Game Center Spotlight: Game-center gourmet.

Submitted for your approval: Japan’s ubiquitous game centers.

Many people know about the wide variety of prizes available in their machines, from figures and cushions to towels and plush toys. Something people might not be as familiar with, however, is the surprising amount of food you can find there.

Most of it is simple junk food, albeit popular brands and in large amounts. Big cans of various chocolate or potato snacks, oversized boxes of famous sweets, loose piles of Umaibou — there are even machines that feature piles or stacks of candy, and you try to knock them down by scoop-and-pushing from a constantly-moving track. I’ve also seen dried squid and fish, as well as other “real” food, often seasonally. One place I visit in Ikebukuro has small tubs of ice cream in a refrigerated machine. Aside from the novelty sizes, though, most of this kind of prize can be found in your average grocery store. You can generally tell how touristy/casual a game center is by how much of this kind of food is available in their machines.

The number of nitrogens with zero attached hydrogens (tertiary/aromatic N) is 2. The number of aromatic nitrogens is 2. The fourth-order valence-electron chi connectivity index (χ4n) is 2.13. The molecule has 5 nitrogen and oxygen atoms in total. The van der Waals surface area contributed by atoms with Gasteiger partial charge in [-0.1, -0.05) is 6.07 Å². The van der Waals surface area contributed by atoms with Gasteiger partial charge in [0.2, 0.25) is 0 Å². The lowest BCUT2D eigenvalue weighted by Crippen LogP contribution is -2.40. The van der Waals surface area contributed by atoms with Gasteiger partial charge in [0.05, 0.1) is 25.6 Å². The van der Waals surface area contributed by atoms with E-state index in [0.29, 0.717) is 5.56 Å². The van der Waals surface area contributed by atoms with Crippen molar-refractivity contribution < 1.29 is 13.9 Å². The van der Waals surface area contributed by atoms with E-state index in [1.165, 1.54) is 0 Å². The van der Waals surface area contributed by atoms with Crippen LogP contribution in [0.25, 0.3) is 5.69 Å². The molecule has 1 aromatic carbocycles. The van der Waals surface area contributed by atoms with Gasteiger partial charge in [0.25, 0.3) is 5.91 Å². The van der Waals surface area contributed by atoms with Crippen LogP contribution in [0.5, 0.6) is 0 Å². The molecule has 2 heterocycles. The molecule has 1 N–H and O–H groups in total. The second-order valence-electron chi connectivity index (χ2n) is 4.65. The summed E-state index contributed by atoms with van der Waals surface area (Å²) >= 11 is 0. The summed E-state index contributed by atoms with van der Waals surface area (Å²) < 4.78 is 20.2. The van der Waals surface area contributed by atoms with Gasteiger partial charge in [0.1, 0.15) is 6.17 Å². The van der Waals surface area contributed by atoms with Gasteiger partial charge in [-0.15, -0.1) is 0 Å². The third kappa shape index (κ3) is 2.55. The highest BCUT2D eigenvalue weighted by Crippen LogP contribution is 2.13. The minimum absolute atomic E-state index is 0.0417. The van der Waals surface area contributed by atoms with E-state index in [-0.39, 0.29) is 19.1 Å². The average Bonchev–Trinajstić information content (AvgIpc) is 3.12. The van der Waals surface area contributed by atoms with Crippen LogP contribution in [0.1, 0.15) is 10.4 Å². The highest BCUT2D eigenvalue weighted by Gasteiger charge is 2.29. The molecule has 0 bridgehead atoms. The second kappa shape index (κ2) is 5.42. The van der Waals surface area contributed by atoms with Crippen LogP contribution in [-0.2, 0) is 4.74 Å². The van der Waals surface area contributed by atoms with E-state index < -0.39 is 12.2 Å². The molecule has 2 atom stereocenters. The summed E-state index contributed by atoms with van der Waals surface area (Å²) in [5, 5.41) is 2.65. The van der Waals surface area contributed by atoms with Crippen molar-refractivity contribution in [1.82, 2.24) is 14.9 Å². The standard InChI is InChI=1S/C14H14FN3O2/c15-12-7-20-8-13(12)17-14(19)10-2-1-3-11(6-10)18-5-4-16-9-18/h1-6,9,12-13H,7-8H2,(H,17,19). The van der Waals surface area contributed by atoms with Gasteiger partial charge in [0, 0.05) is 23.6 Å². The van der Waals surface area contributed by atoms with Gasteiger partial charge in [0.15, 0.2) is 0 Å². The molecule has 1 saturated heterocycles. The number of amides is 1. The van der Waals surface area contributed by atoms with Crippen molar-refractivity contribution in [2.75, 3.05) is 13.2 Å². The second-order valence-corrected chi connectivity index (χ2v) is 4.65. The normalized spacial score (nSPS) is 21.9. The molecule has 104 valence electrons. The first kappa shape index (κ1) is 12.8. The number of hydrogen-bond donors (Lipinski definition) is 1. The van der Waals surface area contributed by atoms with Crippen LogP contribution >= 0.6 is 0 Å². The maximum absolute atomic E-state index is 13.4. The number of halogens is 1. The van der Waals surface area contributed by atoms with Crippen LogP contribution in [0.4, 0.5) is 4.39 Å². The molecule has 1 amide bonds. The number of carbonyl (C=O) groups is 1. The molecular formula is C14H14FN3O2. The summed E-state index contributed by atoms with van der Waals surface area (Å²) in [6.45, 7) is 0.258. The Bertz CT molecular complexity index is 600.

The second type of winnable snacks are game-center exclusives tied to anime or games. I’ve seen KanColle rice crackers, Hatsune Miku cookies (both regular and Christmas), 30-piece Umaibou bags with anime packaging (Madoka Magica, Kuroko’s Basketball, and Attack on Titan), and Date-A-Live II mini-cookies. The most prolific license I’ve seen so far, though, is from Love Live! (which is currently promoted by Sega). They’ve had LL-themed potato snacks (two different flavors), mini-ramen cups (a box with three flavors), cookies (three different types), and mild curry (the newest ones). They even had seasoning packets for a while.

I will admit to having won and eaten some of the above, mostly the cookies. While none of it has tasted bad, it’s pretty basic fare; the important thing is the license, not the quality. A positive note is that all of the food carries a “win by” date on the packaging. Close to that date, some game centers will make the food easier to win, some won’t. Either way, once that date has passed, it vanishes from the machines. (Another point to note is that while used-goods shops will buy most anything from a game center, they will not buy food.)

With very few exceptions, though, I tend to avoid the food. There are much better (and nonperishable) things to win.

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